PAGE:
Not So Ordinary Time


I once received a card with the words “You may not always end up where you thought you were going but you will always end up where you are meant to be.” Over the past two months they have had a special relevance for me. I had been expecting to move into a new home since August last year. Delays on the part of the builders meant that it was less than two weeks before Christmas when it finally happened! It should have been a relatively simple exercise because my former home is not that far from my new one. It wasn’t simple at all! The removal men turned up five hours late and when my furniture eventually arrived the bigger items would not fit into the lift! A lot of anger and frustration was vented followed by the kind of bargaining that you would normally only experience in an Arab souk! Finally the furniture was brought up five flights of stairs after which it had to be unpacked and assembled. I am eternally indebted to our Operations Officer, Chris McGowan, and the Society’s Vice-Chairman, Ian Hambleton, for the patience, cheerfulness and practical skills they demonstrated that night which combined to ensure that we could retire to our beds before sunrise. I shall refrain from exposing the individual who felt moved to say at a particularly fraught moment: “I’m convinced that the first thing the Church teaches a new priest is how to look helpless so that someone else will jump in and do the job for him!” I will only say that during the twenty years of my priestly ministry it has always worked! It must be one of the graces of Holy Orders! 

Christmas happened in a rather predictable and uneventful way and I had begun preparing myself mentally for what the New Year would bring when my mother fell at home and fractured her pelvis. She was taken in great pain to the John Radcliffe Hospital and transferred just a few days later to a beautiful nursing home on the outskirts of Watlington where she is still convalescing and being wonderfully cared for. The responsibility of looking after my father fell largely to me because my sister lives in York and my brother in Canada. So I found myself driving almost daily between Oxford, Watlington and Bicester (where my parents live) to make sure that they were both okay. Then my father fell and was also taken to hospital although mercifully he was not seriously injured. And finally last week, as my mother was preparing to return home, she suddenly developed a nasty infection which means it will be delayed. She is not in any danger but it will be impossible for her to leave the nursing home until she has fully recovered.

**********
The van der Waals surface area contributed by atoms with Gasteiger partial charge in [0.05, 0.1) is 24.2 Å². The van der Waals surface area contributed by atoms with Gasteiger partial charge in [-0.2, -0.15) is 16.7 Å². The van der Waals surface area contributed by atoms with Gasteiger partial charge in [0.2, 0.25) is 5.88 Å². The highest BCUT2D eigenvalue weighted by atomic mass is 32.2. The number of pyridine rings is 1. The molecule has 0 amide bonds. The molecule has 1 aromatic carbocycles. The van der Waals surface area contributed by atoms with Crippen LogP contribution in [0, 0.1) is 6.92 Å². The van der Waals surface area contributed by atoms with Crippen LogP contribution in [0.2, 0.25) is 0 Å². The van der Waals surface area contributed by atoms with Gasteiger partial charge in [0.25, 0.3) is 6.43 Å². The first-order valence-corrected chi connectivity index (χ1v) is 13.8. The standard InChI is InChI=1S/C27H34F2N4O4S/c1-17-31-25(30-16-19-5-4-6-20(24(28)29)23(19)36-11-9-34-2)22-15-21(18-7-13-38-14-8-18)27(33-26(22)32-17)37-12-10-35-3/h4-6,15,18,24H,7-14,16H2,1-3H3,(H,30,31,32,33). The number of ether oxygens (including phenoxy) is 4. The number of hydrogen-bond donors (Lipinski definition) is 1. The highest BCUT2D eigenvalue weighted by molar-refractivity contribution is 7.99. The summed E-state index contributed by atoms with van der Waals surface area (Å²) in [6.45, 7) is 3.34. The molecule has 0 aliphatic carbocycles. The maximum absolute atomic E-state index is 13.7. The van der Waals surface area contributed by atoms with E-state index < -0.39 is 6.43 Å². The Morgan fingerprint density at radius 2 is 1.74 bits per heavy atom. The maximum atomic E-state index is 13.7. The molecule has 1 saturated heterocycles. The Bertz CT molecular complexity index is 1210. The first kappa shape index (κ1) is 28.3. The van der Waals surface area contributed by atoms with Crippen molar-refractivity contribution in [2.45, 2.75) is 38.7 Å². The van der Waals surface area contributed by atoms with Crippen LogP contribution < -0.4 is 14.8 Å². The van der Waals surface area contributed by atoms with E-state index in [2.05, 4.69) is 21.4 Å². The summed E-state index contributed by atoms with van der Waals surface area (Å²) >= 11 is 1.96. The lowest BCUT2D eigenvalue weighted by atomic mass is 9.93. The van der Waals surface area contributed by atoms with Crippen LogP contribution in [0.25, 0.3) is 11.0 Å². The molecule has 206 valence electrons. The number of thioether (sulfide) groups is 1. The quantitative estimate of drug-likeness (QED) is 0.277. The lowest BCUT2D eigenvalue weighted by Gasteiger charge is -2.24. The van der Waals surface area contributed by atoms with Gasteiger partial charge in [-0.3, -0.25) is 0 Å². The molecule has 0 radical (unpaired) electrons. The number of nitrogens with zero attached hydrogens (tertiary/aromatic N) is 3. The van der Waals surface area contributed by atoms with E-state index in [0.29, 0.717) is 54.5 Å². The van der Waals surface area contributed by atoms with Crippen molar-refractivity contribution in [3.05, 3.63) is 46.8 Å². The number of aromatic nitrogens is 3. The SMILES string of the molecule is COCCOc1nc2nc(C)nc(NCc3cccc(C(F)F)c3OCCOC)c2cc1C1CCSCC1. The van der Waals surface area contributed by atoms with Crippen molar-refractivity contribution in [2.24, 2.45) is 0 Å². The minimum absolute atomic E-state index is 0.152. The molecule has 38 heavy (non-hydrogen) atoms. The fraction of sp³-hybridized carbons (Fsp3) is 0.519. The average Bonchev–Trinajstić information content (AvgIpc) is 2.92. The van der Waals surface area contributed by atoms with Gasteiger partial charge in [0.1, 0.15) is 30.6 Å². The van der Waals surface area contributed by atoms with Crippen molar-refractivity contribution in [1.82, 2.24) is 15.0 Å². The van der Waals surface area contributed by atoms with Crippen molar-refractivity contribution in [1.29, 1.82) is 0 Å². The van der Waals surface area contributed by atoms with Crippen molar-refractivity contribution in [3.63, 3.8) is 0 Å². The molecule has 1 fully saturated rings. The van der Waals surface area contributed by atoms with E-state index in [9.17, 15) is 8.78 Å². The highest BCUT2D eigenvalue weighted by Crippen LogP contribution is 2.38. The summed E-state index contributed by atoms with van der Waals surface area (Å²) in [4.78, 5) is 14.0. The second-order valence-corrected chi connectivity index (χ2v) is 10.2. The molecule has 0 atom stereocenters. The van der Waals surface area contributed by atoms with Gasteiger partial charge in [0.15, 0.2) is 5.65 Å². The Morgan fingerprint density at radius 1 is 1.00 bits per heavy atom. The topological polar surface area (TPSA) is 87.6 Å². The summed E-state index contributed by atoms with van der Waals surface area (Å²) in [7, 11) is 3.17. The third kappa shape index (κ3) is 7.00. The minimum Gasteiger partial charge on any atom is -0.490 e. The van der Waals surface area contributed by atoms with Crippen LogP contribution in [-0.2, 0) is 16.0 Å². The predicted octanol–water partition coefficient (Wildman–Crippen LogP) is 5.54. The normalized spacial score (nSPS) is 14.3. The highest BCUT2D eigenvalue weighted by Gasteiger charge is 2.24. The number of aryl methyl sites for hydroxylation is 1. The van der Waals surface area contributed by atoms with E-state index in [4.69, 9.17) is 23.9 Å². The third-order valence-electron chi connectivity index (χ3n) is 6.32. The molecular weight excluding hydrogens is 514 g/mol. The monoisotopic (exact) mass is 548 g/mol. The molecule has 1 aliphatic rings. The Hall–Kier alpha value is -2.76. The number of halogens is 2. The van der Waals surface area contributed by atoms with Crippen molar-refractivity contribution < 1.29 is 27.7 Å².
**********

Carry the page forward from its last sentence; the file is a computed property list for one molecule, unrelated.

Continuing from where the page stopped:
I have recounted all of this not to win public sympathy (although it will be very welcome if it is forthcoming!) but simply to show how sometimes our best laid plans in life can go astray. I remember driving in my car the day after Boxing Day and planning in my mind some of the things that I had to do in the early part of 2019 only to find my life thrown into disarray just an hour or so later. Yet challenging experiences of this kind teach us a lot about ourselves and about the providence of almighty God. A situation which is initially challenging and something of an inconvenience suddenly becomes the one thing that matters above everything else. My brother and sister would join with me in saying how very fortunate we are that both our parents have lived into their late eighties will very few serious health scares. But now we recognise that the time has arrived when they will need much more care and attention than has been the case in the past. Just as when we were young they selflessly cared for us so now they are old the duty of care falls to us. 

The readings for the Feast of the Holy Family just a few weeks ago spoke more directly to me this year than they have ever done before. 

“Whoever respects his father is atoning for his sins, he who honours his mother is like someone amassing a fortune. 

Long life comes to him who honours his father, 

He who sets his mother at ease is showing obedience to the Lord.” 

Parents are a gift from God and we have a duty to cherish them. May the Lord bless them and keep them in this world and the next.